Another intention for the retreat was to listen to each other. Using a photo-reflection activity, we had an opportunity to reflect on our experience as GSVs over the past six months. Kimberly laid out a number of stock pictures on the ground and invited us to select images that most represented the four tenets and our overall expectations of our GSV year. Before sharing the meaning behind our photos, Kimberly encouraged us to really consider the other person's point of view and imagine being in her shoes.

Each person took a turn explaining her pictures, speaking openly without interruption. This was a beautiful opportunity to both hear and be heard, with the images providing a visual snapshot into the other person's story. It was powerful having other people serve as witnesses to my experience as well as empathizing with and learning from others. How rarely we take the time or space for such authentic sharing in our busy culture.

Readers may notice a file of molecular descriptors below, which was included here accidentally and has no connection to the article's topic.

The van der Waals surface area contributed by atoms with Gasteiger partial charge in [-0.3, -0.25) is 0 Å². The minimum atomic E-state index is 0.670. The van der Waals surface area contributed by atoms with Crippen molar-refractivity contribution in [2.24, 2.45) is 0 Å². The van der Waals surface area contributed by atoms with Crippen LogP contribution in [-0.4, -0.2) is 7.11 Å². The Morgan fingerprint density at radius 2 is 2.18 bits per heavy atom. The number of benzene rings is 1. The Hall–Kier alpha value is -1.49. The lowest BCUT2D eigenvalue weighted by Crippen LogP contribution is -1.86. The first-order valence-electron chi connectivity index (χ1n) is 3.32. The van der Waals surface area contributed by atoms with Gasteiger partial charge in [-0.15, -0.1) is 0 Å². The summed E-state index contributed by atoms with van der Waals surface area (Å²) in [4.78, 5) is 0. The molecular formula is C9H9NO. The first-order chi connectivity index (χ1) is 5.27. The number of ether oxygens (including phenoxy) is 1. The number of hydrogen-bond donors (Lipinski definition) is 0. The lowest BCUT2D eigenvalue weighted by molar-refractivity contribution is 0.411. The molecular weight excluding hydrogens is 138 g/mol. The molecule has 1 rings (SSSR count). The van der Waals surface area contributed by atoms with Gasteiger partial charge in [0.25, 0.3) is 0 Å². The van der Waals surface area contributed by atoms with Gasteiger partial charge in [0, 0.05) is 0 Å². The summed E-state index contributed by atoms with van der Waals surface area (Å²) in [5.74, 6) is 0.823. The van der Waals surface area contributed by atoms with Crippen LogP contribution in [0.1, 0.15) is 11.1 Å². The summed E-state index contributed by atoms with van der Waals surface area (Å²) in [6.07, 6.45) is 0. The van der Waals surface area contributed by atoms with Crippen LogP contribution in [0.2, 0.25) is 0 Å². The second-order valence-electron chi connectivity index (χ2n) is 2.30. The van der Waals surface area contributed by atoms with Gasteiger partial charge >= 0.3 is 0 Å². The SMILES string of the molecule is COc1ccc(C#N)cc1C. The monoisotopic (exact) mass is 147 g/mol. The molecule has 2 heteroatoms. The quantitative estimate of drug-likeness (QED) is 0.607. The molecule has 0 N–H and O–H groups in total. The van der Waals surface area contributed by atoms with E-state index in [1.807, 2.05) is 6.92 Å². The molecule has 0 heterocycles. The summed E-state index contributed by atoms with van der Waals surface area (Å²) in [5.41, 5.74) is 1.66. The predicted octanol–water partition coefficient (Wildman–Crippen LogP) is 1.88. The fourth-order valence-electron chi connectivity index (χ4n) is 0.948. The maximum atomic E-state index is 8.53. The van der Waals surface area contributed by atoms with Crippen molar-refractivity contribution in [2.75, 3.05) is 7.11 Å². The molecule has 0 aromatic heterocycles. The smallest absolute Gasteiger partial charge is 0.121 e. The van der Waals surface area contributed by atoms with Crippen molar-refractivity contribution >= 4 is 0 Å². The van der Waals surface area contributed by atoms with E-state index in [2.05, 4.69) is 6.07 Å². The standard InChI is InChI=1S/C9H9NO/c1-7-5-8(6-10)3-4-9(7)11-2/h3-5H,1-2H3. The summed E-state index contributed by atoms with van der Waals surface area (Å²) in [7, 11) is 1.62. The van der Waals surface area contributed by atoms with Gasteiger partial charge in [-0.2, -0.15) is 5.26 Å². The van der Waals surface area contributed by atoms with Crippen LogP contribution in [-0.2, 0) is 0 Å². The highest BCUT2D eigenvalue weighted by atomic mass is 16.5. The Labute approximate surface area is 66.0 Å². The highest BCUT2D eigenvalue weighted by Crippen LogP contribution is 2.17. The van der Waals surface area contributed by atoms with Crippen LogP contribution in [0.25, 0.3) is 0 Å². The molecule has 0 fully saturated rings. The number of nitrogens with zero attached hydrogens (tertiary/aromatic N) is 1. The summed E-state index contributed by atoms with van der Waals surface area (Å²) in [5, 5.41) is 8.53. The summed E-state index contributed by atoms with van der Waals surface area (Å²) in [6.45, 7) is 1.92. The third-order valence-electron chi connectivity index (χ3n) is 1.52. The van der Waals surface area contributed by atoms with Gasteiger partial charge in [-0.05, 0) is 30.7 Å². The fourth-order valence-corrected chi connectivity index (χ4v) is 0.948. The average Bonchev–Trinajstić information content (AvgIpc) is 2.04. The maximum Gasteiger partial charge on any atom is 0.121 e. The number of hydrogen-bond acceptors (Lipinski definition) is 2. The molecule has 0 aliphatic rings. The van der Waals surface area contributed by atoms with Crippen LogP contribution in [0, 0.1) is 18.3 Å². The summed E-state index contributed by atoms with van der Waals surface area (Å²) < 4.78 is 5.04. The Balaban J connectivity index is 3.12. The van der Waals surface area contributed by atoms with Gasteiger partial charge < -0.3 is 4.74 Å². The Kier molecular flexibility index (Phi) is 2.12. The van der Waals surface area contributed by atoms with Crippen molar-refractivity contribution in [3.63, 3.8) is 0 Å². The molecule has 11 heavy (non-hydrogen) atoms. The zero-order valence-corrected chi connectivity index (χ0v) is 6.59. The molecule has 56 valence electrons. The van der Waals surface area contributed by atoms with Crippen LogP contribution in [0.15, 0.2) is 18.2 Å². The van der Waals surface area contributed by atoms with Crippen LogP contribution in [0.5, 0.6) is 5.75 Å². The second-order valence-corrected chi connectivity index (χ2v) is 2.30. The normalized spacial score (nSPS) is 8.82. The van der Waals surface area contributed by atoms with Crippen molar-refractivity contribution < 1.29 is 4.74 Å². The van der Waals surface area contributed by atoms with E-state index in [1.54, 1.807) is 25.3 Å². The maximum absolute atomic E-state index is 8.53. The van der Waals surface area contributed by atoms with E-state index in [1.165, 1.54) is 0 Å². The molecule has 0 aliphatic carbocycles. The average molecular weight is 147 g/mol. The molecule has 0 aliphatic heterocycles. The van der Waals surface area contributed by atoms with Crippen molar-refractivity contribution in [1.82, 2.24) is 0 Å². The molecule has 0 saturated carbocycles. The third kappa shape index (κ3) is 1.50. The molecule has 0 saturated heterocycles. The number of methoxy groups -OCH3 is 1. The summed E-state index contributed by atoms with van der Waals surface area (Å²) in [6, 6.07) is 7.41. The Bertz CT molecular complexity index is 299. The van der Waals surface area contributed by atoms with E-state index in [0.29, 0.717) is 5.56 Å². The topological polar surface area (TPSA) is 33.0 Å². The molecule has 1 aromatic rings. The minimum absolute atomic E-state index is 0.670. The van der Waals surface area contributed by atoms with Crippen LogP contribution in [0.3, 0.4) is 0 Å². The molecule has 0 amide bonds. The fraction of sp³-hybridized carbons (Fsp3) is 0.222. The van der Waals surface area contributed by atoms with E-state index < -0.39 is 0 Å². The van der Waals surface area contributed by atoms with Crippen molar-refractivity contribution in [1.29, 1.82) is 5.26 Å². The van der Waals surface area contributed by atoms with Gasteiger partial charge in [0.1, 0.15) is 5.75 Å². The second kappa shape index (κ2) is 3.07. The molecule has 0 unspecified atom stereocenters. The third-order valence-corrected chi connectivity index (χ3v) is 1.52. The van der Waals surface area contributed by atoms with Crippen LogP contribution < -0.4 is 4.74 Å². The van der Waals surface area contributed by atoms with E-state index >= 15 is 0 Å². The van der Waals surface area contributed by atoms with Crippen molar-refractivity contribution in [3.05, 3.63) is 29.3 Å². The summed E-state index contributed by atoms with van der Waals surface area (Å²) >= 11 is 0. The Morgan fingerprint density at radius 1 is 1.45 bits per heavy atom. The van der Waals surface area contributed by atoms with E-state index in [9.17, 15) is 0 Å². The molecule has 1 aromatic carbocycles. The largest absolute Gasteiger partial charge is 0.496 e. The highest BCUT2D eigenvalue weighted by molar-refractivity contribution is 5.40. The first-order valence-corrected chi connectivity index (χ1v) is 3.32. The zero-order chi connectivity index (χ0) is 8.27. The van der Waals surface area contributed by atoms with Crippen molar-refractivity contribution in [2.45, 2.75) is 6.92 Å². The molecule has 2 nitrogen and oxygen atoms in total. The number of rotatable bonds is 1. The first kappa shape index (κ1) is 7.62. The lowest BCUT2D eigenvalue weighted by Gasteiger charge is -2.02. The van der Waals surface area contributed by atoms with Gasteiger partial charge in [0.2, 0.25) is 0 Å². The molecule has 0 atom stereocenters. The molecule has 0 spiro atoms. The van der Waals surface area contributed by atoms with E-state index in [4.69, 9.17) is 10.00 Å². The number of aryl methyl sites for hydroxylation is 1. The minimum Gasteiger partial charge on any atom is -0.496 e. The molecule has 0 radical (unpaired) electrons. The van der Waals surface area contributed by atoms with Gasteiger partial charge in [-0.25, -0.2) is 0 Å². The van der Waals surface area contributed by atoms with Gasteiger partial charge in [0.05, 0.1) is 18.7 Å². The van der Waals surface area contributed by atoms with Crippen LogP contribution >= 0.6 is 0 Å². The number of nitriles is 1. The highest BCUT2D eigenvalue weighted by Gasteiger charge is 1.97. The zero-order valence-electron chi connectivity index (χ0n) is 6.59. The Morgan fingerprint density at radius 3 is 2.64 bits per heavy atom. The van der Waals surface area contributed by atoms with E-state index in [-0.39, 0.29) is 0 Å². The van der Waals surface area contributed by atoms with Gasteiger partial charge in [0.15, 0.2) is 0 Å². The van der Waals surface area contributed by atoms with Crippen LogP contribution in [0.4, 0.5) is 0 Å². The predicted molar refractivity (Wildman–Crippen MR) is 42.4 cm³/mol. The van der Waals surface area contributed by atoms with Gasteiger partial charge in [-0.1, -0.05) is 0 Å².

After sharing as a group, we took some time to decompress and debrief one-on-one with Kimberly. Later that evening, we came back together with the intention of talking about our community. Over the course of the year, we faced some challenges that I did not think we had completely resolved. With this in mind, I felt a bit nervous as we got closer to the conversation.

Kimberly opened with a prayer, inviting the Good Shepherd to guide our hearts and our time together. I immediately thought of a quote from one of the excerpts she had shared with us, Celebration of Discipline by Richard J. Foster: "Issues are approached with an assurance that the mind of the spirit can be known. They gather in Christ's name, believing that his will will be fleshed out in their midst. They do not seek compromise, but God-given consensus."

Starting the conversation in this way helped me feel we were creating an environment of trust, courage and unity grounded in Spirit. It didn't eliminate all of my anxiety, but remembering that we weren't alone, that God was active among us, brought a sense of hope and comfort for what could be.

Kimberly continued to model this approach to listening and sharing. If an idea came to mind for a potential topic to discuss, she presented it to the group with an openness to discuss it or let it go. She spoke to her belief that we could all discern what felt right to share and speak to. In tandem, I witnessed my community members practice courageous and vulnerable sharing of their own experiences in community.